Marijuana

Sessions-Shy Colorado Legislators Gut Bill Authorizing Cannabis Consumption Clubs

Fear of provoking a federal crackdown prompts a retreat.

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If cannabis consumers in Colorado continue to have trouble finding places outside their homes where they can legally enjoy the marijuana they can legally buy, they can thank Attorney General Jeff Sessions. Yesterday Collorado legislators gutted a broadly supported bill that would have authorized cannabis consumption clubs, citing uncertainty about how a Justice Department run by an old-style pot prohibitionist might respond.

Amendment 64, the 2012 ballot initiative that made Colorado the first state to legalize marijuana for recreational use, allows adults 21 and older to smoke, vape, eat, or drink cannabis products at home. But Amendment 64 does not apply to "consumption that is conducted openly and publicly," which remains a petty offense punishable by a $100 fine. Because the meaning of "openly and publicly" is a matter of dispute, consuming cannabis outside of private residences remains legally perilous in many jurisdictions. Denver, for example, has a bunch of businesses where you can legally buy marijuana but none where you can legally use it.

S.B. 184, introduced by Rep. Dan Pabon (D-Denver) and Sen. Bob Gardner (R-Colorado Springs), defined "openly and publicly" to exclude consumption on private property that is shielded from public view or to which access is restricted. The bill, which was approved by the state Senate last month and was on the verge of approval in the House, would have let people bring their own marijuana to use inside members-only clubs except where prohibited by local law. The clubs would have been forbidden to sell marijuana, alcohol, or food aside from light snacks.

Gov. John Hickenlooper had threatened to veto S.B. 184, partly because he views it as contrary to voters' intent in passing Amendment 64 and partly because he did not want to provoke Sessions, who has repeatedly criticized marijuana legalization and suggested he will crank up enforcement of the federal ban. "It was explicit in [Amendment 64] that it would not be for public consumption," Hickenlooper told The Denver Post last month. "So I'm just trying to defend the will of the voters." In an earlier interview with the Post, he also cited the risk of federal intervention. "Given the uncertainty in Washington, this is not the time to be…trying to carve off new turf and expand markets and make dramatic statements about marijuana," he said. "The federal government can [wield] a pretty heavy hand on this, and I think we should be doing everything we can to demonstrate…we are being responsible in how we implement the will of our voters."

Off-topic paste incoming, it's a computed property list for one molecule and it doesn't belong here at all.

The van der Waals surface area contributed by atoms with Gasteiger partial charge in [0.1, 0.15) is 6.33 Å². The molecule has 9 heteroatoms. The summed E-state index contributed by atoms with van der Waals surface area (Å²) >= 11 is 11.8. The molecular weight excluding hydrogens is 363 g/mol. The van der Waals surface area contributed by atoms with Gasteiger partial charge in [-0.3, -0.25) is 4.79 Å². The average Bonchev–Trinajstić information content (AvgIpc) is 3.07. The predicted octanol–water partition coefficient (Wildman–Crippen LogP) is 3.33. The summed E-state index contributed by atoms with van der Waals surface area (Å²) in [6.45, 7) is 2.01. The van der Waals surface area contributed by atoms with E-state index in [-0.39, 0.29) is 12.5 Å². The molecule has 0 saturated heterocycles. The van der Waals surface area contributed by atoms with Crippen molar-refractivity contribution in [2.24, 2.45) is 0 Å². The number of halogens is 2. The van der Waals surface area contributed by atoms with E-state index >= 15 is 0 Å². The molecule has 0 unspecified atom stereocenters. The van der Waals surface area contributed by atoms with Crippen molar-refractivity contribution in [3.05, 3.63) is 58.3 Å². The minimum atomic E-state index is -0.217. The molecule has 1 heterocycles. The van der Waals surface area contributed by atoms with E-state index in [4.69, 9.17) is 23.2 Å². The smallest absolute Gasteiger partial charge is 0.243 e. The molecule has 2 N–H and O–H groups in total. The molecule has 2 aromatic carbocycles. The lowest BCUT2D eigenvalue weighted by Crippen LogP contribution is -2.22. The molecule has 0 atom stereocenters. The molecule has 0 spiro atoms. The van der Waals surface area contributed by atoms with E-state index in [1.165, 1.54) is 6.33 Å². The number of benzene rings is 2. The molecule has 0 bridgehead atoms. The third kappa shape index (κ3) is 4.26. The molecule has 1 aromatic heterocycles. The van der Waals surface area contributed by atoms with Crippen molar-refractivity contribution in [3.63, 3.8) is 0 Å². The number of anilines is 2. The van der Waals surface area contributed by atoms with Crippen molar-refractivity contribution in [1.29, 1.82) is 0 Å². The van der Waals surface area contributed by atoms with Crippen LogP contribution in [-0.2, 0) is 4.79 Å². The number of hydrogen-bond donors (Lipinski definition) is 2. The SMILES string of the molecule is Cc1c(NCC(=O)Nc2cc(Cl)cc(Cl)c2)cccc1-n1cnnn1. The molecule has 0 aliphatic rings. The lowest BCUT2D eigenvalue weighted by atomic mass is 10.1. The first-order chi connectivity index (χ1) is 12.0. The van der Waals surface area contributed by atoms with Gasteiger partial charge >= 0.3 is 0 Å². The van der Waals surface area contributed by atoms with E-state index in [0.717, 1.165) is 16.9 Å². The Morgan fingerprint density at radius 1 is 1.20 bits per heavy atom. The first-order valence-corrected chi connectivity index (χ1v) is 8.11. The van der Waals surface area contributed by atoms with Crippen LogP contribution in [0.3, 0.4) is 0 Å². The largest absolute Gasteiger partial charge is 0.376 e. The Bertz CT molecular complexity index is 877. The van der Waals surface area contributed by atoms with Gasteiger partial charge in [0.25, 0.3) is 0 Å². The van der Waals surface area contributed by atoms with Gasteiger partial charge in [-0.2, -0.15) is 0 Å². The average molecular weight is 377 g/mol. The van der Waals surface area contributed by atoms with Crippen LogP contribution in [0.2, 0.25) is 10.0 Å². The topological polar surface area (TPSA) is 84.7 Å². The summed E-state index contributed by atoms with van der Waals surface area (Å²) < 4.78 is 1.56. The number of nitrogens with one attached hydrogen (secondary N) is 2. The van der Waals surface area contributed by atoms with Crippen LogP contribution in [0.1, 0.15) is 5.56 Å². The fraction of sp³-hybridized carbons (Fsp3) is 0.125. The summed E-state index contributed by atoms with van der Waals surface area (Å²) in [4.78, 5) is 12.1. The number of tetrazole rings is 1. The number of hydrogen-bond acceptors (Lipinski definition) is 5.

Yesterday S.B. 184 was amended to eliminate the language authorizing "marijuana membership clubs" and to broaden the definiton of "openly and publicly," which now covers any "place to which the public or a substantial number of the public has access." But the revised bill authorizes local governments to allow "marijuana consumption locations" as long as "the locations are not accessible to the public or a substantial number of the public without restriction, including, but not limited to, restrictions on the age of the members of the public who are allowed access to such location." In other words, the bill would explicitly allow what some jurisdictions have already decided to do: permit cannabis consumption in restricted-access locations, as a local ballot initiative approved by Denver voters in November is supposed to do.

"I'd like to see [a bill] that goes much further, and that does a lot more," Rep. Jonathan Singer (D-Longmont) told the Associated Press. "But in a year with Jeff Sessions, a small first step is better than no step at all." Sen. Tim Neville (R-Boulder), who sponsored a competing bill that would have allowed on-site consumption in businesses that sell marijuana, disagreed with the retreat. "It only makes sense to allow people to have a place to where they can [use marijuana] where it's controlled and confined," he said. "We have legalized marijuana. Where do we want people to use it if not at home? On the street?"

As Neville's question suggests, the lack of legally approved locations for marijuana use tends to make it more conspicuous, not less. I am not sure I follow the logic of trying to placate a cannaphobe like Sessions by preventing people from discreetly consuming marijuana behind closed doors.

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  1. Sessions tuk ar pot!

  2. Pussies.

    This is obviously not Texas.

  3. You know what I find funny about the new culture of legal weed? I can tell when my neighbors are consuming it, whereas I have no idea when they crack a beer.

  4. Hopefully Sessions is one of those AGs that leaves after a year or two. But I think he loves the authoritah too much.